by Michael Sheehy
How we have received and continue to interpret Buddhism through European lenses is the subject of The Cult of Emptiness (University Media 2012), which presents us with a glimpse into the European discovery of Buddhism. The author, Urs App, explores and narrates this history, beginning with sixteenth-century Jesuit and Christian missionaries who encountered Zen Buddhists in Japan. App looks at how these encounters shaped the invention of a unified “Oriental philosophy,” an atheistic doctrine of nothingness that was attributed to the Buddha and thought to originate in Egypt. Bringing to light new sources for the study of these encounters, we see how the history of Buddhism was rewritten by the Church. The story of what was known about Buddhism and how that knowledge was manipulated, not to mention how it informs our perceptions of Buddhism today, makes for a fascinating read.
In Love, Roshi (SUNY 2012), Helen Baroni studies letters that the late American Zen master Robert Aitken Roshi received from people seeking his friendship and guidance and the lettershe wrote in reply. One of the first Americans to study Zen in Japan after World War II, Aitken became something of a towering figure in American Zen and was sought out by many. Between 1968 and 2002, he received 261 letters from strangers requesting his counsel on matters ranging from feeling isolated as a practitioner to being disillusioned with one’s teacher. Baroni chose not to include the letters themselves but rather to use them as a way to highlight the issues that Aitken was responding to.
Continuing the Teachings of the Buddha series, The Numerical Discourses of the Buddha (Wisdom 2012) is a translation of the Anguttara Nikaya, the fourth collection of the Pali suttas. Consisting of over eight thousand suttas in eleven distinct bundles arranged numerically, the Anguttara Nikaya is the single largest collection of the early discourses of the Buddha. While much of the Buddha’s philosophical teachings are found in the Majjhima and Samyutta Nikayas, the shorter suttas found in the Anguttara Nikaya are concerned primarily with practical advice. Much of this advice, more so than any other collection of suttas, is tailored to laypersons. In one-on-one dialogues and in community settings, the Buddha teaches on a spectrum of issues, from how to run a harmonious household to the sex life of couples to how to rule as a righteous king.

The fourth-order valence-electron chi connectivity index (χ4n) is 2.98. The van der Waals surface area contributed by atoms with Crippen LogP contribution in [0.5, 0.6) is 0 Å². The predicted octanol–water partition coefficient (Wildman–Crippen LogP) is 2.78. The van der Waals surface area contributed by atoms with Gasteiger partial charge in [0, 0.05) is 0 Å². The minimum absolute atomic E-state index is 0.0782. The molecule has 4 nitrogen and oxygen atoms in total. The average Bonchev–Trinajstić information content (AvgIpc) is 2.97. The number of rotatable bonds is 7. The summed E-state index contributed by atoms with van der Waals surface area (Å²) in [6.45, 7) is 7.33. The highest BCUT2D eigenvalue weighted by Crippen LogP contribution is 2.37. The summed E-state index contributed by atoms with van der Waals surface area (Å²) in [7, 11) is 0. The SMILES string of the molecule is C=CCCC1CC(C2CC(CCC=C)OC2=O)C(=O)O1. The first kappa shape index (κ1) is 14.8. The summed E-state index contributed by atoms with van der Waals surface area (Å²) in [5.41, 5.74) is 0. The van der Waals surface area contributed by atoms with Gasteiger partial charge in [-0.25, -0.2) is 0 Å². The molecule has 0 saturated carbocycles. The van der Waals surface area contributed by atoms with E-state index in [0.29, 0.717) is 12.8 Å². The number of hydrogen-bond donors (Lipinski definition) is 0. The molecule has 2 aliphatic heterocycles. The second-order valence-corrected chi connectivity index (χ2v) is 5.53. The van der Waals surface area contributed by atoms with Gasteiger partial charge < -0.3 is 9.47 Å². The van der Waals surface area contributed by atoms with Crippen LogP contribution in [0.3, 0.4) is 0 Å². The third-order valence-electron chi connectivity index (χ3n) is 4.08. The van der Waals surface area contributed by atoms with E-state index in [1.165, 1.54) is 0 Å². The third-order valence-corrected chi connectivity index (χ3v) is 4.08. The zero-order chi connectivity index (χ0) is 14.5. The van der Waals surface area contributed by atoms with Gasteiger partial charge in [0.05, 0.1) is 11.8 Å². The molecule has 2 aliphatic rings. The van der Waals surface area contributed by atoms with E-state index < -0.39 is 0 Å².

Lojong, a Tibetan word that literally means mind (lo) training (jong), is the subject of the Zen priest Zoketsu Norman Fischer’s Training in Compassion (Shambhala 2012). Why would a contemporary Zen teacher write a book about a Tibetan practice text from the twelfth century? Well, Fischer suggests that this kind of crosstradition study sheds new light on this practice and that Zen offers a “commonsense simplicity.” He adds that this crossover of Buddhist traditions is important because of Zen’s “deficiency in explicit teachings on compassion.” What we have then is a hybrid: Zen lojong. The book is a commentary on the classic Tibetan text by Geshe Chekawa (1101–1175), The Seven Points of Mind Training, arranged by fifty-nine slogans. While the slogans themselves are pith and to the point, the commentary is teeming with helpful anecdotes, instructions, and Fischer’s fresh and gentle touch.
What is Theravada? Seeking to address oversimplified and cliché responses to that question, the collection of articles in How Theravada is Theravada (Silkworm 2012) challenges our conventional view of the Theravada in some pretty radical ways. Each chapter focuses on unpacking what Theravada is (or isn’t). Beginning with the premise that Theravada is a longstanding form of Buddhism, the authors boldly debunk this widely held belief and suggest instead that Theravada is in fact a twentieth-century invention. This is a pretty strong and unusual statement, especially since Theravada has become a cover term not only for the traditions of Southeast Asia but also for early Buddhism. Examining the teachings of rival Buddhist schools, Asian ideas about Hinayana and Mahayana, and how Theravada came into existence in conversation with Japanese and Europeans, this book asks us to reevaluate what we think we know about Theravada Buddhism.